April 13, 2003 By Carolyne Zinko, Pati Poblete, Chronicle Staff Writers
Inga Ferris is silent when asked how she felt seeing images of prisoner of war Pfc. Jessica Lynch on a stretcher after being rescued from an Iraqi hospital.
“Relief, fear . . . peace,” she musters.
But, above all, “disbelief” that women in the military have come so far.
Now, seeing men and women fighting side by side in Baghdad, military veteran women such as Ferris are looking back at one of the most intense experiences of their lives — serving in World War II.
Compared to women serving today, women in the armed services during World War II were relatively safe. They were stationed in the United States, far from the front lines. But they still faced the anxiety of a country at war, the uncertainty of the outcome and the sexism that came with entering a male- dominated field.
Three Bay Area women who served in the Marine Corps Women’s Reserve say it was patriotism, unity and the camaraderie that developed that helped them cope with the reality of a nation at war. And it is the bond they formed that has kept them together as members of the Women Marine Association for 60 years.
Here are a few of their stories.
CALL FOR A NEW LIFE
In February 1943, the Marine Corps — lagging behind the Army, Navy and Coast Guard — allowed women to enlist, calling them reserves. Heavy losses bolstered the decision to admit women into the military. The slogan on recruitment posters read “Free a man to fight — Join the Marines.”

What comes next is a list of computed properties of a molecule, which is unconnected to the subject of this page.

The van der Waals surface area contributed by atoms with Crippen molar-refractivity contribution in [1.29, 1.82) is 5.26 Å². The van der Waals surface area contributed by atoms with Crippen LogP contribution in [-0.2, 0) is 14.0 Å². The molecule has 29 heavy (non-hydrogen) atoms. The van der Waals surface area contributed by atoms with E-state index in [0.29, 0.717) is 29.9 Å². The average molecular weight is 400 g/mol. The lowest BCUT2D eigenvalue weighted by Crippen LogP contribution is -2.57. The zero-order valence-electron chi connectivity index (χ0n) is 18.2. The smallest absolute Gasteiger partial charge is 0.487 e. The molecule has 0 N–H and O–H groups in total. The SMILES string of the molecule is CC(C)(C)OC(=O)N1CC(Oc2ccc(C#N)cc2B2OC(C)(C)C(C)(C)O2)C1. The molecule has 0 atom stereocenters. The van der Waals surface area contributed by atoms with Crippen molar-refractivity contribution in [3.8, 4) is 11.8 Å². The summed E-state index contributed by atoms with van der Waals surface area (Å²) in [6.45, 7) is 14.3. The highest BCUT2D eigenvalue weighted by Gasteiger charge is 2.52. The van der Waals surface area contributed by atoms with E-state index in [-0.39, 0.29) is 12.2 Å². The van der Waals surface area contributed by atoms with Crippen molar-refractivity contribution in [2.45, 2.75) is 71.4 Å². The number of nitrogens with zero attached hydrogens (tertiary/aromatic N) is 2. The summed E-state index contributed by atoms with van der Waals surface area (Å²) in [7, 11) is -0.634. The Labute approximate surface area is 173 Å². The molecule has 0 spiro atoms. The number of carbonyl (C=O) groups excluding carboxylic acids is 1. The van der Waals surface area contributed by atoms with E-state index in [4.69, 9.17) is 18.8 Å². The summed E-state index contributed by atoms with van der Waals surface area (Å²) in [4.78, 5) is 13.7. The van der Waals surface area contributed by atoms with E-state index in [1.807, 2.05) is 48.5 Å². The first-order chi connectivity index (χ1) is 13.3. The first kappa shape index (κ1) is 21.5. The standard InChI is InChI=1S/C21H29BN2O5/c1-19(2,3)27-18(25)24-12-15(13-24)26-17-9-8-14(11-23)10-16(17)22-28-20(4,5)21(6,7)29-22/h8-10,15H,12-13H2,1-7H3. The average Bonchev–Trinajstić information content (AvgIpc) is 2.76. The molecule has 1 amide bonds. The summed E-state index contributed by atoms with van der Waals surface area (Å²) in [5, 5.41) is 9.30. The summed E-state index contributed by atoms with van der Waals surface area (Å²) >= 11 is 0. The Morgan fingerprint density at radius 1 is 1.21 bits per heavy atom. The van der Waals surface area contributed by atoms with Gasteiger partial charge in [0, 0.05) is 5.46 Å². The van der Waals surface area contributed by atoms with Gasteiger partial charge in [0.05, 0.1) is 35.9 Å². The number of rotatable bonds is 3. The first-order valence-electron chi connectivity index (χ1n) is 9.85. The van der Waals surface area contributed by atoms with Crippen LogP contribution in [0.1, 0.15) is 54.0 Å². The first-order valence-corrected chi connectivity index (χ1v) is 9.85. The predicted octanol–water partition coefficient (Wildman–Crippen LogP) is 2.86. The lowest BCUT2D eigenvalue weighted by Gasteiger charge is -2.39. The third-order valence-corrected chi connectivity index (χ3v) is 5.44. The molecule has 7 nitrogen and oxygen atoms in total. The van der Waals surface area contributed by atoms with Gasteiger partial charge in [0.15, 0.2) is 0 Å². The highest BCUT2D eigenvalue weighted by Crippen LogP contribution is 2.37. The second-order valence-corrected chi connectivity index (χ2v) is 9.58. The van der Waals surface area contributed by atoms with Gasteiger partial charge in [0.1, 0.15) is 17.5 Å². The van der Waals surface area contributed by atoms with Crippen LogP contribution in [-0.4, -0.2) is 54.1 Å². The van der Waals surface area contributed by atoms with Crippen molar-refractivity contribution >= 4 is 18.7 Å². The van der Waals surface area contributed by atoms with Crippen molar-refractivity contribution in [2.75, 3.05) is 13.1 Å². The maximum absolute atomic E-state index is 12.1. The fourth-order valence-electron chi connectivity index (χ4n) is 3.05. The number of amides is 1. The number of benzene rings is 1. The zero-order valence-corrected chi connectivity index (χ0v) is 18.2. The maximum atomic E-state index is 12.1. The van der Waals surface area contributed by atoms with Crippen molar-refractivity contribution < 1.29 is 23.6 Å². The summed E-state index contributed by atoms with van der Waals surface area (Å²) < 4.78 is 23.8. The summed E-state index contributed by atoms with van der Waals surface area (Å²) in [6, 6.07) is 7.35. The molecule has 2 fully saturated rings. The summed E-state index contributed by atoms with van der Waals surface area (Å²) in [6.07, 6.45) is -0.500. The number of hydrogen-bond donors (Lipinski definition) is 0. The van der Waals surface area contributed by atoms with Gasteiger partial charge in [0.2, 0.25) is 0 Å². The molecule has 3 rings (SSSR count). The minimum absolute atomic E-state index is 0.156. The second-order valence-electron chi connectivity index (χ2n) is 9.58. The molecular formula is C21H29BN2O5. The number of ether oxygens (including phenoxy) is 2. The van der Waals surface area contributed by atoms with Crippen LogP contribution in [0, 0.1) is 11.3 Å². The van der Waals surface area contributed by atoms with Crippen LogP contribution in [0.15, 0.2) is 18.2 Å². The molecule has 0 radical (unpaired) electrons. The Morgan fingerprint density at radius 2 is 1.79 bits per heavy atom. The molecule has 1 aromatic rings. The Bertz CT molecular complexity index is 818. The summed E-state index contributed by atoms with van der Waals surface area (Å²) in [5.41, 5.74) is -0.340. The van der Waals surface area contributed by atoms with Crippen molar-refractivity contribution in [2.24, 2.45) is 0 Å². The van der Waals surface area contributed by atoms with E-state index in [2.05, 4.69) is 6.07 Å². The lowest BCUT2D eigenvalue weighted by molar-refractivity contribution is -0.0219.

For Ferris, now 81 and living in Martinez, it was also a way to free herself.
Then 22, she had been working as a supervisor at a defense plant in Portland, Ore., that ground radio crystals for the Army. But technology had replaced the need for her position. In addition, her mother was to remarry, meaning her role as her mother’s companion and caretaker was also to be replaced.
“I just wanted to leave,” said Ferris, who wrote the book “A Few Good Women,
Memoirs of a WWII Marine” ($32, Xlibris Corp.), which details her experiences as an aviation machinist in the Marines. “I felt like I was in the way, and at the same time, there was no place for me at work anymore. I saw enlisting as the answer.”
Dolores Callero, 79, of San Francisco was a secretary at the Marine Corps headquarters on Harrison Street when she decided to sign up. “Boot camp, barracks, drilling — it sounded adventurous,” she said. There was just one hitch: She wasn’t old enough. Women had to be 20 years old and have their parents’ consent, and she was still a teenager.
After her birthday, Callero was sworn in at the recruiting station, then located in the lobby of the Palace Hotel. After a trip to the East Coast for boot camp and training, she found herself back in familiar digs — reassigned to her old desk in San Francisco.
Jane Silva, 79, of Martinez lived in Ohio with four sisters and a brother during World War II. She wanted to enlist in the Women’s Army Corps, but was turned off by what she saw at the recruiting office — a woman sitting on a man’s lap, she said — and joined the Marines instead.
Silva signed up because “it was the patriotic thing to do.”
For these three women, the Marine Reserve offered opportunities…Read rest of story here